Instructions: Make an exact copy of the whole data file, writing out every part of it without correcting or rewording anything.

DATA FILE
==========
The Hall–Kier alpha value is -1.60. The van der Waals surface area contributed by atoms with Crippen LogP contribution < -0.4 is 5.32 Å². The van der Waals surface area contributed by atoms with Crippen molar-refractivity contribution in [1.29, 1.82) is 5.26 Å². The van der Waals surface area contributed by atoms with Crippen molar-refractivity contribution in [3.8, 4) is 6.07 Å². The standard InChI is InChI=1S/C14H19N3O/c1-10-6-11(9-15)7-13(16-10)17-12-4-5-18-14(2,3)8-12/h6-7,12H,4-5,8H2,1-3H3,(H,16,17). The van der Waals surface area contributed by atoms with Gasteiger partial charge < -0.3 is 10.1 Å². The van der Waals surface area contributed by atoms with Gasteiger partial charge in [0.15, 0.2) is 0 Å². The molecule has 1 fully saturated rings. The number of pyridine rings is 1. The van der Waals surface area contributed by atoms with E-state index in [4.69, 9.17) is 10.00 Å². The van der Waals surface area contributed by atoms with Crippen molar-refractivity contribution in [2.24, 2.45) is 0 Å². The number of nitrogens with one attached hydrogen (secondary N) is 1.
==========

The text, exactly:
The Hall–Kier alpha value is -1.60. The van der Waals surface area contributed by atoms with Crippen LogP contribution < -0.4 is 5.32 Å². The van der Waals surface area contributed by atoms with Crippen molar-refractivity contribution in [1.29, 1.82) is 5.26 Å². The van der Waals surface area contributed by atoms with Crippen molar-refractivity contribution in [3.8, 4) is 6.07 Å². The standard InChI is InChI=1S/C14H19N3O/c1-10-6-11(9-15)7-13(16-10)17-12-4-5-18-14(2,3)8-12/h6-7,12H,4-5,8H2,1-3H3,(H,16,17). The van der Waals surface area contributed by atoms with Gasteiger partial charge < -0.3 is 10.1 Å². The van der Waals surface area contributed by atoms with Gasteiger partial charge in [0.15, 0.2) is 0 Å². The molecule has 1 fully saturated rings. The number of pyridine rings is 1. The van der Waals surface area contributed by atoms with E-state index in [4.69, 9.17) is 10.00 Å². The van der Waals surface area contributed by atoms with Crippen molar-refractivity contribution in [2.24, 2.45) is 0 Å². The number of nitrogens with one attached hydrogen (secondary N) is 1.